Applying for a training contract is very competitive. It is therefore very important that you dedicate enough time and thought into making your application the best it can be. This section provides some insight into how to impress at each stage of the application process.
- We recruit on a rolling basis – it is important that you get your application in early. We receive a large number of applications quite late in the recruitment process and unfortunately as we offer a limited number of training contracts and placements we do not always have spaces available at this point.
- Take your time. It is crucial however that you take your time to complete your application form. You do not have to complete your application in one sitting and are able to edit and change things until you are happy to submit it.
- Do your research and tailor your application! We are a niche firm and sending a generic covering letter that could have been sent to any other city law firm is not going to stand out. Make sure you research the firm so that you understand what kind of work we do and the type of clients we work for. Our top tip is that when reading through your covering letter, remove all references to the firm and see whether or not you still know what firm the application refers to.
- Avoid cut and paste. The recruitment team read all applications received and can spot a bad cut and paste job a mile off. Give attention to the structure and flow of your covering letter, and make sure that it reads well. Chunks of text from other applications are unlikely to achieve this.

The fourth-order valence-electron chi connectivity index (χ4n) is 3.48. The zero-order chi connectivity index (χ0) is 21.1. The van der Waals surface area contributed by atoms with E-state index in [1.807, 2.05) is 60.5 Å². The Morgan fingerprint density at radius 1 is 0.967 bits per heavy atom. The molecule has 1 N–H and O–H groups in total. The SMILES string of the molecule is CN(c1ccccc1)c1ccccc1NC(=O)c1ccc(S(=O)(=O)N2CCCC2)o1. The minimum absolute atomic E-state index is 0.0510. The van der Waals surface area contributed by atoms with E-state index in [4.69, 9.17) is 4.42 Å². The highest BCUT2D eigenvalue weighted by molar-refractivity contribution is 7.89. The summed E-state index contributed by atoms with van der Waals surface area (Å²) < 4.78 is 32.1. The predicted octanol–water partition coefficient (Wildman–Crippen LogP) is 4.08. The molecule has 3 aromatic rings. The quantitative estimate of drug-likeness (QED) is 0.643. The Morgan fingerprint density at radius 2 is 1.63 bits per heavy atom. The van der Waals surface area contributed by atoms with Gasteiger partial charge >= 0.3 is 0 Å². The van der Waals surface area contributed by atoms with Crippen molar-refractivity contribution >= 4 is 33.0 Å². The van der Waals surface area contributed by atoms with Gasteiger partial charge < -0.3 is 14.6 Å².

- Avoid overly quoting the website or other marketing materials. Whilst it is great that you have read our website or brochure, quoting us word for word is not a good approach to use and comes across as lazy. Make sure you read a variety of sources to paint a bigger picture of the firm and how this aligns with your own interests and skill set.
- Sell yourself – the application is your chance to tell us why you would make an excellent trainee. Make sure you use the space available to this purpose- give us detail but also remember to write concisely- this is a key skill for legal work.
- Think about your transferable skills. You are applying for a training contract so are looking for potential, not the finished product. When writing about your work experience or your extracurricular activities, think about how this might translate into a career in law. For example if you spent a summer working in a restaurant think about what that has in common with a legal environment. On the surface this may not appear as very similar- but both are a fast paced environment with a key client facing element to them. Identify how your experiences has benefited you and make the most of it.
- Lastly but not least- proof read and proof read again. This is probably the biggest gripe we have when reading applications, and unfortunately is more common than you think. Whilst a small typo is very easy to miss, attention to detail is critical for legal work and thus is very important to see on the application form. Make sure that you proof read your application multiple times and also consider printing it out- some people find it easier to pick up on mistakes on paper rather than on a screen.